While William-Adolphe Bouguereau (BOO-geh-roh) was renowned in the earlier years of his career for his portraits and depictions of classical antiquity, he later turned to sentimental scenes of children and peasants. Young Priestess offers a return to the themes that made him famous, although with a new focus: a model plays the role of a priestess, but her religion or cult is not identifiable. The space she inhabits is nondescript: a shimmering pale-pink drapery hangs behind her, a tiled floor with a Greek key design beneath her feet. She holds a simple staff. Her hairband and earrings are metal, not jeweled. Rather than creating a crowded scene, with furniture and appropriate props, the artist is interested in an almost photo-realistic rendering of what stands before him, each fold of drapery and strand of hair painstakingly reproduced.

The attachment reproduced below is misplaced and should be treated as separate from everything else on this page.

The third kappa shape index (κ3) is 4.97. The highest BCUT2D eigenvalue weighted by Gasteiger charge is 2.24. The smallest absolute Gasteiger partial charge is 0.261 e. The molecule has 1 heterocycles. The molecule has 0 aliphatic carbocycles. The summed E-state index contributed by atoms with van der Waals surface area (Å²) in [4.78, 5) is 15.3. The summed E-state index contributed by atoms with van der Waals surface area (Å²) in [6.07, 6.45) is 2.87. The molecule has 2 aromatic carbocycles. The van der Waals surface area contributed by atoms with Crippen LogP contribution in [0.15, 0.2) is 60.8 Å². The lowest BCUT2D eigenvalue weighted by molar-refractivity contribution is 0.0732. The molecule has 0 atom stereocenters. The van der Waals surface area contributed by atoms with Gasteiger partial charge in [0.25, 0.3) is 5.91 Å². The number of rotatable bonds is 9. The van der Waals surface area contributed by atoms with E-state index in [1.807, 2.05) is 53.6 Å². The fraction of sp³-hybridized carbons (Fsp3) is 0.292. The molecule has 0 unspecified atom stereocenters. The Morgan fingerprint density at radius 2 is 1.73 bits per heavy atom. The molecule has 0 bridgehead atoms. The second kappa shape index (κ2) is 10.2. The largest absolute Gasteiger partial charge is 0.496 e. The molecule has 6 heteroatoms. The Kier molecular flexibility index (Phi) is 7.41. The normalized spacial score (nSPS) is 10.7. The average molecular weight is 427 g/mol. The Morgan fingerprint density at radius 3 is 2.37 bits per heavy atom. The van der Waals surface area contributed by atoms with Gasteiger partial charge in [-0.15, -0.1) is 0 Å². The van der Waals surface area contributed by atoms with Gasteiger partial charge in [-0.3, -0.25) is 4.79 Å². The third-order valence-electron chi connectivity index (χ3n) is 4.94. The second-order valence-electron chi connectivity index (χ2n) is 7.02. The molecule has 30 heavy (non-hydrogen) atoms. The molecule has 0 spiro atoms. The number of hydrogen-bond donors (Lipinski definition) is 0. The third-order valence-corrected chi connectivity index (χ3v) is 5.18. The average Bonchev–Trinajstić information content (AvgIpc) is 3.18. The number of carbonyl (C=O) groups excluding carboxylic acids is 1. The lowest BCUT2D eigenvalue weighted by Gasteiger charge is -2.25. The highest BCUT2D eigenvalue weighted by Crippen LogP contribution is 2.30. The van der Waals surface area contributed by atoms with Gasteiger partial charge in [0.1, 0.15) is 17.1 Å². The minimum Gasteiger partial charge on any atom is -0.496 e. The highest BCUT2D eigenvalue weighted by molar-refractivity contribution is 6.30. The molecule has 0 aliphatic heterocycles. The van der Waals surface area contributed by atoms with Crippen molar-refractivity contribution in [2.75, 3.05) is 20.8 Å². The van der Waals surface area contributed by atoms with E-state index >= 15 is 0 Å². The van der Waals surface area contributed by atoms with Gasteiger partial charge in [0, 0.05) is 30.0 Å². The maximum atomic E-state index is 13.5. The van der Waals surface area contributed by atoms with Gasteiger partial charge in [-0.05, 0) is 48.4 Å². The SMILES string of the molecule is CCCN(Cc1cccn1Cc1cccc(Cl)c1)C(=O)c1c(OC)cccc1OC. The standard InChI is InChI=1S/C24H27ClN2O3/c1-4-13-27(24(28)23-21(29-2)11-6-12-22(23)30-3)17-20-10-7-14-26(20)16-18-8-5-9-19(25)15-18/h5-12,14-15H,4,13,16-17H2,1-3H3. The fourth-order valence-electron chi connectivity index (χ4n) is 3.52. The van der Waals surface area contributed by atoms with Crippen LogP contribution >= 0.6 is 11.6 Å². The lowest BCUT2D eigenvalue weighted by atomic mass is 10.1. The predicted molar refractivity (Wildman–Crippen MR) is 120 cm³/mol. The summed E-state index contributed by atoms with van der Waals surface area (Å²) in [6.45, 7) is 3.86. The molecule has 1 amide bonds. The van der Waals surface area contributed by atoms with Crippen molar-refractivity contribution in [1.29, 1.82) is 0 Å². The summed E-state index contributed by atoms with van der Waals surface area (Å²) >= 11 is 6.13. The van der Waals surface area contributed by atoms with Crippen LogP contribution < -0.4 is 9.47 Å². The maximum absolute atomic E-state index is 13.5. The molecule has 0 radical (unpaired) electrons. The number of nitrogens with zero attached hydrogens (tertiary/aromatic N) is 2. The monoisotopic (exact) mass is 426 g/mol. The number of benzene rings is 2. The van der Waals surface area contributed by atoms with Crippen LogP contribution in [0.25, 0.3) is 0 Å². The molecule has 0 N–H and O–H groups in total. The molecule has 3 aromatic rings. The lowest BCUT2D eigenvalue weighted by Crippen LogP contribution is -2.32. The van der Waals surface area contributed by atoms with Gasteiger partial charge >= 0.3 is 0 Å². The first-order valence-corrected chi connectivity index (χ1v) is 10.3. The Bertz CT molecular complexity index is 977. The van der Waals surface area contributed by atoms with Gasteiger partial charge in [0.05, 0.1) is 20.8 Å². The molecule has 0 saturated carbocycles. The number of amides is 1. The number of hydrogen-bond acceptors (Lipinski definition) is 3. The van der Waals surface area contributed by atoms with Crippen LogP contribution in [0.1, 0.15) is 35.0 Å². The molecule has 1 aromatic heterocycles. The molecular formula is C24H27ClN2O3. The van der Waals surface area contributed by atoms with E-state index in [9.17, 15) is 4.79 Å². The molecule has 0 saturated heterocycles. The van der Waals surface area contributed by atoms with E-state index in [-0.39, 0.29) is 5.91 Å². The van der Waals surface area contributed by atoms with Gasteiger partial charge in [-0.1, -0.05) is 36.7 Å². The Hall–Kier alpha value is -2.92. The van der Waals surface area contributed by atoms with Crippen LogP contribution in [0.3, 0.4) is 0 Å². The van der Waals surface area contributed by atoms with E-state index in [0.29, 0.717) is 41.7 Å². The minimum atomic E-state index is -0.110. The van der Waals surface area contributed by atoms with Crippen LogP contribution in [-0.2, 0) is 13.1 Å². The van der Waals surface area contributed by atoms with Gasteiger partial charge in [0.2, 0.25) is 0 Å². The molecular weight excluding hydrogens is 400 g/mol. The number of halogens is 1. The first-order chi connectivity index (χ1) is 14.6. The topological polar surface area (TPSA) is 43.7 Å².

Bouguereau’s training in France’s Academic system would have prepared him well for this kind of painting, as he would have studied figure drawing and anatomy as well as Greek and Roman history. Young Priestess was completed and exhibited in 1902 when the artist was almost 80. It was so popular that a publishing company sold printed reproductions of the painting in several sizes.